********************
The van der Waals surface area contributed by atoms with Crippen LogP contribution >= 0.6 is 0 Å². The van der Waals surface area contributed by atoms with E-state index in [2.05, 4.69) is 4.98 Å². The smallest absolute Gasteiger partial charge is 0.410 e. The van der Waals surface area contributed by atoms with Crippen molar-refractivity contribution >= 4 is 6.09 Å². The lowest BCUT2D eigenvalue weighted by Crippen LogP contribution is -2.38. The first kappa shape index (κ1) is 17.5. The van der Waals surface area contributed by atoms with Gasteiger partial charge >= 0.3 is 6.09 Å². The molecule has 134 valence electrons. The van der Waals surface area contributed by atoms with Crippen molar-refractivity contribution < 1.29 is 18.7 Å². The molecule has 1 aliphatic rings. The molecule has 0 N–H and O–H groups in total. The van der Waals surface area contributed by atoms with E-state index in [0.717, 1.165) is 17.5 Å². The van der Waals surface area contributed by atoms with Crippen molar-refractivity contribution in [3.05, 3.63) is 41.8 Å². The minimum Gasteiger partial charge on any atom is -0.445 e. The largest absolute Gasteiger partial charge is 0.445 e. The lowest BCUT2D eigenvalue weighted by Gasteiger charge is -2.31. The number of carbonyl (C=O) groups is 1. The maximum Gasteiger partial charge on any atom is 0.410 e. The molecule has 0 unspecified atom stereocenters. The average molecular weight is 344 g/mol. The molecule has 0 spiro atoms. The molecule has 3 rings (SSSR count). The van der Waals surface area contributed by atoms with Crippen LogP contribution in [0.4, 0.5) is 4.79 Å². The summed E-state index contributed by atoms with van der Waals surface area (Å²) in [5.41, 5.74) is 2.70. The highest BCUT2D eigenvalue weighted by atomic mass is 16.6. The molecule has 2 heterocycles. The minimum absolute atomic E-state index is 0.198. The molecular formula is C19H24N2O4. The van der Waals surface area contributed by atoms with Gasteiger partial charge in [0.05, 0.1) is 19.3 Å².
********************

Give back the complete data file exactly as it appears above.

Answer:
The van der Waals surface area contributed by atoms with Crippen LogP contribution >= 0.6 is 0 Å². The van der Waals surface area contributed by atoms with E-state index in [2.05, 4.69) is 4.98 Å². The smallest absolute Gasteiger partial charge is 0.410 e. The van der Waals surface area contributed by atoms with Crippen molar-refractivity contribution >= 4 is 6.09 Å². The lowest BCUT2D eigenvalue weighted by Crippen LogP contribution is -2.38. The first kappa shape index (κ1) is 17.5. The van der Waals surface area contributed by atoms with Gasteiger partial charge >= 0.3 is 6.09 Å². The molecule has 134 valence electrons. The van der Waals surface area contributed by atoms with Crippen molar-refractivity contribution < 1.29 is 18.7 Å². The molecule has 1 aliphatic rings. The molecule has 0 N–H and O–H groups in total. The van der Waals surface area contributed by atoms with E-state index in [0.717, 1.165) is 17.5 Å². The van der Waals surface area contributed by atoms with Crippen molar-refractivity contribution in [3.05, 3.63) is 41.8 Å². The minimum Gasteiger partial charge on any atom is -0.445 e. The largest absolute Gasteiger partial charge is 0.445 e. The lowest BCUT2D eigenvalue weighted by Gasteiger charge is -2.31. The number of carbonyl (C=O) groups is 1. The maximum Gasteiger partial charge on any atom is 0.410 e. The molecule has 0 unspecified atom stereocenters. The average molecular weight is 344 g/mol. The molecule has 0 spiro atoms. The molecule has 3 rings (SSSR count). The van der Waals surface area contributed by atoms with Crippen LogP contribution in [0.4, 0.5) is 4.79 Å². The summed E-state index contributed by atoms with van der Waals surface area (Å²) in [5.41, 5.74) is 2.70. The highest BCUT2D eigenvalue weighted by atomic mass is 16.6. The molecule has 2 heterocycles. The minimum absolute atomic E-state index is 0.198. The molecular formula is C19H24N2O4. The van der Waals surface area contributed by atoms with Gasteiger partial charge in [0.05, 0.1) is 19.3 Å².